[Cryptography] Recommendations for short AES passphrases

ıuoʎ yonjah at gmail.com
Sat Sep 17 08:01:43 EDT 2016

I just noticed my reply was not sent to the list so I'm forwarding it  -
On Sat, Sep 17, 2016 at 3:24 AM, Jon Callas <jon at callas.org> wrote:
> I read what you're doing and my question is -- what problem are you actually trying to solve? You need to examine that, first and have a clear description. It's very easy to get lost in the weeds of details and lose sight of what you're doing.
> Let me rewind all the way to the top -- a password (passphrase). Breaking that password, by guessing it or stealing it short-circuits everything else.
> A password KDF like PBKDF2 has two purposes -- one is to whiten the password out to a full key size (if you need me to describe what I mean by "whiten" just say so), and also to slow down a brute force key search.
> The iteration count slows down the search. We can also have a long discussion of that, in general. But 1000 is way too low. You really want to be doing much more. There's nothing wrong with having a significant fraction of a second in wait time there, but this also gets us back to what problem you're trying to solve.
> You're asking us about solutions without stating the problem. The discussion might be interesting, but it's only going to help you by luck.
>         Jon

Thanks Jon and John For your reply.
I guess I wasn't very clear so let me try and give some more
information about the situation.

it's not a system I'm responsible for It's just some online service I
became aware of.
Since it's currently extremely broken, I don't want to reveal too much
information to identify the actual service. I'm also not 100% sure
about the reasoning for using a weak passphrase in the first place.

But lets assume you have an online Pokemon location sharing service.
So users can jump to your site share the location of the Pokemon they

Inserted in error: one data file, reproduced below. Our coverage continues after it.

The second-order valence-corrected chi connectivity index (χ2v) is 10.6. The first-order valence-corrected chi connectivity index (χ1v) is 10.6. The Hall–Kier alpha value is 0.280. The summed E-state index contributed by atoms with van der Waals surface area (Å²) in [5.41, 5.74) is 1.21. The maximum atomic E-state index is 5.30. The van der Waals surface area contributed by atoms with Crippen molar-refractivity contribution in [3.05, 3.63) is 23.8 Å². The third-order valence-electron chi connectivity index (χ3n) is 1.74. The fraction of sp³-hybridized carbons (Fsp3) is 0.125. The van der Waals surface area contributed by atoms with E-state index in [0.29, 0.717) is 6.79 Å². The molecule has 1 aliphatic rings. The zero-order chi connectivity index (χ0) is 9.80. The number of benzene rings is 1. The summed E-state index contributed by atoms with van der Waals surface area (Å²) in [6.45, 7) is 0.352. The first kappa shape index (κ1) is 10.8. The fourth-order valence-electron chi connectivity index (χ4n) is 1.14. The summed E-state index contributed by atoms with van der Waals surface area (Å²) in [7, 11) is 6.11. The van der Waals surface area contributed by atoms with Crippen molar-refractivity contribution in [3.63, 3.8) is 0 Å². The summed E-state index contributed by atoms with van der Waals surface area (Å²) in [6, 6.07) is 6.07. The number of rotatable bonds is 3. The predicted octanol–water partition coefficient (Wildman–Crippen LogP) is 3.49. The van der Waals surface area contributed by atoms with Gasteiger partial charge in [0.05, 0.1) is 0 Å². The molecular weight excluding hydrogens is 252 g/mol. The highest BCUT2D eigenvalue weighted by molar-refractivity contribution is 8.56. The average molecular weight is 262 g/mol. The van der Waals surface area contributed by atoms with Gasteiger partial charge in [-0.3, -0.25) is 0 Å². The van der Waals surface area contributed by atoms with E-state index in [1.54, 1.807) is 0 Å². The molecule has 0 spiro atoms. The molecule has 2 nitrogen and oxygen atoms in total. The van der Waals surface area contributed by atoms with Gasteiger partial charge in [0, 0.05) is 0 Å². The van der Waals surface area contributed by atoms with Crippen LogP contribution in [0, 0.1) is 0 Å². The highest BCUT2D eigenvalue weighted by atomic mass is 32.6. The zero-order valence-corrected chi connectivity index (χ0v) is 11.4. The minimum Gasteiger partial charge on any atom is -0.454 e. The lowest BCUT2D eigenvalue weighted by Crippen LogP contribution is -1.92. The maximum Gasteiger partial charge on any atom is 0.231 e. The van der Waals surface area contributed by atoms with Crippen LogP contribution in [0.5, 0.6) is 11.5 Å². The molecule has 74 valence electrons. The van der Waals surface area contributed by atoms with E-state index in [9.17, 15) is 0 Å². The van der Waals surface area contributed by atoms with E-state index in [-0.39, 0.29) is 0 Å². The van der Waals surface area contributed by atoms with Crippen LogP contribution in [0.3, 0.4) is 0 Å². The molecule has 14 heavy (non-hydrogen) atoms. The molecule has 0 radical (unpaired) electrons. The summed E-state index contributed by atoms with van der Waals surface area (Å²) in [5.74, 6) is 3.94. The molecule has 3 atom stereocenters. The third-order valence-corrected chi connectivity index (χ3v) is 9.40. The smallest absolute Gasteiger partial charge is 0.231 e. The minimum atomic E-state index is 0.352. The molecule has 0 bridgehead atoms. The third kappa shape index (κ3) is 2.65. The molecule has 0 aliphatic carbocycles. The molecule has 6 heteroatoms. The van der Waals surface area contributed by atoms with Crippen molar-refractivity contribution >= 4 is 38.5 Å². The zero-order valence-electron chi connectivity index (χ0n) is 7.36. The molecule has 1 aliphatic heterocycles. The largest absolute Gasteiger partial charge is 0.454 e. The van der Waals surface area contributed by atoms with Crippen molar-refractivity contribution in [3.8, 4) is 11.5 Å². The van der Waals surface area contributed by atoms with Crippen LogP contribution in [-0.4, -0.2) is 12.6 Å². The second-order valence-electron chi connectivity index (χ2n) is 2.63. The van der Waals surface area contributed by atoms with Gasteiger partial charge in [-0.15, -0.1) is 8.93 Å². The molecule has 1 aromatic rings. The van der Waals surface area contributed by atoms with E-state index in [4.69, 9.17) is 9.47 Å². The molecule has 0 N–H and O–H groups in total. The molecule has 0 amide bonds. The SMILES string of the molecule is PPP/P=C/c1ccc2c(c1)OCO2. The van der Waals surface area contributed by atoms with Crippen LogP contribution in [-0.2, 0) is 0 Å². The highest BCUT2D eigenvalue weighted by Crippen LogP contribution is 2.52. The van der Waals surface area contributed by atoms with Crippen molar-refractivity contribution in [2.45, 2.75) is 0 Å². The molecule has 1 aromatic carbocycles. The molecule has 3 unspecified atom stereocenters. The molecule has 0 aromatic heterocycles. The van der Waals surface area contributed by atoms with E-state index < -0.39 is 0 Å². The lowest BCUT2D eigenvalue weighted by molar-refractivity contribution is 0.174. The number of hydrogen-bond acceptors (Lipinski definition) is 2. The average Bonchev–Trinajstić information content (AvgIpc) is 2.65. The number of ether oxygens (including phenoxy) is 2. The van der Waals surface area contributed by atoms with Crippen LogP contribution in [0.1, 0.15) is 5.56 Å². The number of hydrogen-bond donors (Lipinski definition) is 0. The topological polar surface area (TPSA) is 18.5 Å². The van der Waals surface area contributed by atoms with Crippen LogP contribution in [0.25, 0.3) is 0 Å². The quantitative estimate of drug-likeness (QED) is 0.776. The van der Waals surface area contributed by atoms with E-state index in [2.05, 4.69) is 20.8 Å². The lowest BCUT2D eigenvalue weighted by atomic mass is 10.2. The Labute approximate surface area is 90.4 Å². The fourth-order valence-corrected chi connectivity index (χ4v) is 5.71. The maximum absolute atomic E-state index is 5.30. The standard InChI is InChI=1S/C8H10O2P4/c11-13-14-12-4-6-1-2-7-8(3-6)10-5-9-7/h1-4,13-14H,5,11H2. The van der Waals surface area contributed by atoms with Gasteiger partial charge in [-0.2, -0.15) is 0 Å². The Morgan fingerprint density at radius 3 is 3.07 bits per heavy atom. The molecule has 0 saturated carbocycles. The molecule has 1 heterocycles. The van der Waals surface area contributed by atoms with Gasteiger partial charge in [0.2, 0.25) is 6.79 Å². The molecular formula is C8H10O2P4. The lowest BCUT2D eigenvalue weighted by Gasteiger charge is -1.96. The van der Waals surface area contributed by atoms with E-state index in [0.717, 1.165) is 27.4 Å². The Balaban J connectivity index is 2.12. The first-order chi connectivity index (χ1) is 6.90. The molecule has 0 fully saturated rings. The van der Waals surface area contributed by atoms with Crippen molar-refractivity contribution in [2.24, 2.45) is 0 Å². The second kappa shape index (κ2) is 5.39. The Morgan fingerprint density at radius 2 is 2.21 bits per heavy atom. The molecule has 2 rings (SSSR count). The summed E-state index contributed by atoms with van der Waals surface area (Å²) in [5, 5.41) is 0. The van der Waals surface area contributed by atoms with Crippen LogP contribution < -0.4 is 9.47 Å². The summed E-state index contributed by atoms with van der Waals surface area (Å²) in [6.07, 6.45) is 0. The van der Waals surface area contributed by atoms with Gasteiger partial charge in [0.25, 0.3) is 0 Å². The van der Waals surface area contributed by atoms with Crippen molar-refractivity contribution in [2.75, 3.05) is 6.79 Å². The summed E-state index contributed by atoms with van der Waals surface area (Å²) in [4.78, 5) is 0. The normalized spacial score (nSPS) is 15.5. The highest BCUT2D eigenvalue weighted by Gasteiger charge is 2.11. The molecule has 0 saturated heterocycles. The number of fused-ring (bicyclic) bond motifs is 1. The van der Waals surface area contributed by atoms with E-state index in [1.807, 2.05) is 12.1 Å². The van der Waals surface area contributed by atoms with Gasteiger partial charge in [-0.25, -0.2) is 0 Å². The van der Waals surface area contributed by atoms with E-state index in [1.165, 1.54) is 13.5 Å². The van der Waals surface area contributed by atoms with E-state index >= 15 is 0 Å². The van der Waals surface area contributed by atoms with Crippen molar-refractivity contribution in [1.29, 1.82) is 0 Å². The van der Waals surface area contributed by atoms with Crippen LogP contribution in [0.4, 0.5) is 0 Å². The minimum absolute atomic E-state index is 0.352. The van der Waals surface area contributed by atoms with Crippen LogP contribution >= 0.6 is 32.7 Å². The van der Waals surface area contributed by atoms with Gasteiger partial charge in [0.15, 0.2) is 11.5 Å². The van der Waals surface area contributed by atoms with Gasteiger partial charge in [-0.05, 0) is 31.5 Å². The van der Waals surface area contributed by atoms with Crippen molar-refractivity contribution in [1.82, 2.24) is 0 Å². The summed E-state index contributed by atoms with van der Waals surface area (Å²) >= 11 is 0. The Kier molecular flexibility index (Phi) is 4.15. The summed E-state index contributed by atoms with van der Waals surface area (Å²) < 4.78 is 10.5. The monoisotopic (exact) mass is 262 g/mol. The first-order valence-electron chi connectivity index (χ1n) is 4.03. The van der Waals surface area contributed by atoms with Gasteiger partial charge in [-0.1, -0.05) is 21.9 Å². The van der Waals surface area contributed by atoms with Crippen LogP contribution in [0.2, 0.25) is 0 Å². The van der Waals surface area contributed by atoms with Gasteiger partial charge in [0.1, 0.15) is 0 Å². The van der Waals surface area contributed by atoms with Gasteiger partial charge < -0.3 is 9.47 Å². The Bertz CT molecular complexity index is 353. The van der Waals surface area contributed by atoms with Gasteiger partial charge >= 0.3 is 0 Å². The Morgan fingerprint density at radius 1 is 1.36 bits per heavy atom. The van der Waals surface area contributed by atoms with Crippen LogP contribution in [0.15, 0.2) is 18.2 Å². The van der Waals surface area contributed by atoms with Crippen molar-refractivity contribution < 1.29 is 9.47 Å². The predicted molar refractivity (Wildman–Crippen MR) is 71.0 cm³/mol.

just found.
When they do that a random salt and key is generated on their device
and the data is encrypted only the data and salt is sent to the server
so the server can't access the Pokemon location.
the user receive a link she can exchange with other Pokemon hunters.
The URL has a text representation of the key in the hash part (after#)
so its never sent to the server but allows to decrypt the data to who
ever has the full URL.

As you can see sharing the key is part of the requirements I don't
think there is any way around it or that PBK encryption will be a good
match here. The key is unique and not controlled or has to be
memorised by the user. But I think it has to be short and simple
enough so it can be typed on a mobile phone or dictated to someone.

The Pokemon location is only good for a week since after that the
Pokemon will probably be in a completely different location.
So if an attacker can't break the encryption in a week it is not worth trying.
Value wise the data is probably more valuable than Pokemon location
but not much.
As I mentioned I can assume 100$ per share is probably a very high
assumption but I doubt its actually worth more than 10$ remember this
is data the user intended to share with strangers any how, but we
still don't want to make it public.

So I know for any powerful adversary a 8 chars BASE58 will be probably
easy enough to crack, If I did the math properly there should be ~125
Trillion possibilities for the passphrase.  If I assumed a medium
adversary can try a Million keys a second it would still take longer
than 3 years to go over the entire key space.
So if I use a slower KDF like (1000 rounds of PBKDF2) that will be 3,000 years.
When I cracked the original encryption (that only used md5 for KDF) I
got ~ 10,000 attempts per sec (KDF and FULL AES decryption), so I hope
the numbers here are secure enough to represent medium adversary
(which has at least 100 times more computing power than I have).
Of course we can always increase the KDF rounds but I think 1000 is
probably the limit performance wise, they might be willing to go 2000
rounds but having 2 seconds extra lag on loading time is probably a
bit too much (remember KDF is running on the client which might be a
mobile phone with a weak cpu)

Looking at the cold math It feels like 8 chars are secure enough for
the mentioned requirements, for me it still feel quite too short.

So is it actually secure enough or am I missing something.
Is there any better way to generate short key that will still be
somewhat secure.
I can assume there might be some gpu resistant hashing algorithms that
might be a better candidate for the hash (maybe scrypt?) that might be
an option but I knwo there current crypto lib (there using CryptoJS
which I'm not sure is very good one) supports PBKDF2 so if that's good
enough I think its easy switch for them.

I also have some wonders about the PRNG being used but that's probably
on another topic once I'll get the base key length sorted.

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